Before you head out on your Summer road trip, take a look at these tips to prepare your vehicle that All Tech Automotive found on Mobil.
Car maintenance checklist for road trips
The summer road trip is as American as apple pie and Fourth of July fireworks, so don’t fail in your national duty to hit the road this year just because Old Nellie is overdue for some car maintenance.
Those who neglect to do a quick mechanical check-over – even of newer cars – before taking to the highway are begging to be stranded. We’re not talking about rebuilding the cylinder head or performing a line-bore on the crankshaft mains. Below are just a few reminders that may slip your mental checklist in the rush to get bags packed and kids fed.
Your family is counting on you to take a few preventative measures before you hurl them into the gauntlet of our national highway system.
Check your oil levels and the date you’re due for an oil change, preferably in your driveway before you embark on that first 29-hour leg. If you’re close to the manufacturer-recommended oil-change interval listed in your manual, then change it. Nellie deserves better than a crankcase full of gunky old oil as she hauls you up the Loveland Pass.
Transmission and differential fluids
Did you forget about the other oil reservoirs in your car? Both your transmission and drive axle have their own lubricant supply. Check your owner’s manual for their change intervals, as they are quite a bit longer than engine oil. A regular oil-change shop can handle the greasy job of changing manual transmission oil and the differential oil. While they are under the car, have them give the drive-shaft U-joints and any other grease points a squirt of grease.
Rubber hoses would last 10 years if all they did were sitting on a shelf. In a car, they are regularly exposed to temperatures around the 212-degree boiling point. At high temps, the plasticizers that make rubber squishy leach out at a faster rate. Once a hose gets hard, it cracks and hot water spurts out. Look first at where both the input and output radiator hoses attach to the engine and to the radiator. The extra stress on the hose from the pipe collar and hose clamp means they typically crack and fail there first. Also check your heater hoses, which run from the engine (usually near the thermostat housing) into the firewall and back. Look for bulges or blisters, which indicate a weakness in the hose wall. If your hoses have cracks or blisters, replace them. It’s easier to do it now than in the 112-degree heat of Death Valley. As a precaution, buy a hose-patch kit at the local auto parts store.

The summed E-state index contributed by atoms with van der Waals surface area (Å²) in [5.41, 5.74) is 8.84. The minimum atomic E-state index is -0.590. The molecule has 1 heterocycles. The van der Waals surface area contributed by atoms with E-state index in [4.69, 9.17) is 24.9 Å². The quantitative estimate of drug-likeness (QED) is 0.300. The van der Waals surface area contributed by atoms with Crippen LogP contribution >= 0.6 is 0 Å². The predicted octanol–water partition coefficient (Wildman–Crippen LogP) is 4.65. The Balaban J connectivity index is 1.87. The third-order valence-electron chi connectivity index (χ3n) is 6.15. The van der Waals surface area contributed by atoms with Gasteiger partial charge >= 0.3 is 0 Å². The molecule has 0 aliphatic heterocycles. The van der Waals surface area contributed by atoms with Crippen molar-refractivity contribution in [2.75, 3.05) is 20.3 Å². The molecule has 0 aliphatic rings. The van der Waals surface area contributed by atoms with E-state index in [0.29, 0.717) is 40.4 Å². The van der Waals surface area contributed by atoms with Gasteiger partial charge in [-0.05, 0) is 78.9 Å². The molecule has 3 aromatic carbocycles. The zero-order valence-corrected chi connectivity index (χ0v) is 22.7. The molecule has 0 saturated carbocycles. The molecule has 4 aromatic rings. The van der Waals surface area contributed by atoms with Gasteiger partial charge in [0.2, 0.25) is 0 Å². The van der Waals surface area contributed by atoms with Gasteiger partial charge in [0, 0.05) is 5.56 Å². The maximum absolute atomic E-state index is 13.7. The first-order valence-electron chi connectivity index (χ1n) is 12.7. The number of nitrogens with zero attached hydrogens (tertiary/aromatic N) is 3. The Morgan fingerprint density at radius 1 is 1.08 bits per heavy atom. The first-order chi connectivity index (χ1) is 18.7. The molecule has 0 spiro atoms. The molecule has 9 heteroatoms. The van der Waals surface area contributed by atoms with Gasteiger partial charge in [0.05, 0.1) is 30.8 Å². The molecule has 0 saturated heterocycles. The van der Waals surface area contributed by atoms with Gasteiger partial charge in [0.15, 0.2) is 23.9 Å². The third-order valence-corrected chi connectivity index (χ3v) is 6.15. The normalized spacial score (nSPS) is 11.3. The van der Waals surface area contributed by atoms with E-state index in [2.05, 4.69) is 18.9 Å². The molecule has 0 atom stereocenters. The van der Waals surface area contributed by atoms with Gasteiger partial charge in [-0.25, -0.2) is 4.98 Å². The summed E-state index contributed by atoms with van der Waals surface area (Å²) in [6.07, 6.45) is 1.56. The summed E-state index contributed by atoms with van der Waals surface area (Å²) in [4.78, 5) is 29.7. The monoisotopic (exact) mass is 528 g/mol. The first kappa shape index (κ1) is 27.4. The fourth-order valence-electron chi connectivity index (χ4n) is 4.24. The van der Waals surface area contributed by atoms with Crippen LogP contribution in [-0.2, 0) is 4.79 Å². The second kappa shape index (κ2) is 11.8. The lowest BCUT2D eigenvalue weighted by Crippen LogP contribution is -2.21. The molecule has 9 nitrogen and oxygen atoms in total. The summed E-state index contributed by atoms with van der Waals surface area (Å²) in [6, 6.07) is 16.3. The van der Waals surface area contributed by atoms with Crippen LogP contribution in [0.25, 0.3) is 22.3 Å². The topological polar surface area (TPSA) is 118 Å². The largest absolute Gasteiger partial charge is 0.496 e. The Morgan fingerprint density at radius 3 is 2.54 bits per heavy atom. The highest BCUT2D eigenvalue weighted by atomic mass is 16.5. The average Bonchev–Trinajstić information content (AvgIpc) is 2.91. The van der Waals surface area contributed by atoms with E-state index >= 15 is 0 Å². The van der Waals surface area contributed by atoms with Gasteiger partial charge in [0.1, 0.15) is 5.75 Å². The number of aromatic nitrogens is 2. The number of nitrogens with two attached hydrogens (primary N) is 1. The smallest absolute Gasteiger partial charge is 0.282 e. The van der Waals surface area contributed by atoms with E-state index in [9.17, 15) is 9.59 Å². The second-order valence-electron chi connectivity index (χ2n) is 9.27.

Check the engine belts by turning them sideways with your hand so you can see the friction surface. If they’re at all ragged, torn, cracked or showing the fiber cords, it’s time for fresh ones. Newer cars often have one large belt, called a serpentine, which runs the water pump and all the accessories (A/C, power steering and alternator). If your car has less than 50,000 miles, it’s probably fine. Older cars have more than one belt to run these devices. Make sure they are all in good condition. If you hear loud screeches when you pull away from a stoplight, a loose belt is probably the cause. If they are loose – in other words, if your finger can depress the belt more than a half-inch of deflection at a point halfway between pulleys – the belt is stretched. If it’s old and worn, replace. If it’s not, you’ll have to retention it or it may fall off, usually at a really inopportune moment such as in the 2-mile backup at the turnpike toll booth.
New vehicles come equipped with engine coolant designed to go 100,000 to 150,000 miles. If your car is less than four years old, check that the under-hood coolant reservoir – usually a clear plastic bottle that says “engine coolant” on the cap – is topped up.
Tire pressure and tread
Tires are your contact with the road, and since losing contact generally results in the remains of your vehicle being vacuumed up, check ’em out. Most people believe the appropriate tire pressure is listed on the tire itself. Actually, the number on the tire is the maximum amount of pressure the tire can hold and, if combined with extreme heat and speeds, could lead to a blowout. Be safe. Look on your driver’s side door, in the glove compartment, or on the fuel filler door for the recommended tire pressures, and check the pressure before you leave with a good gauge (available from your auto parts store) and an air hose (available at the corner gas station). Low tire pressures waste fuel and, more importantly, cause the tire to run hotter from the extra friction.
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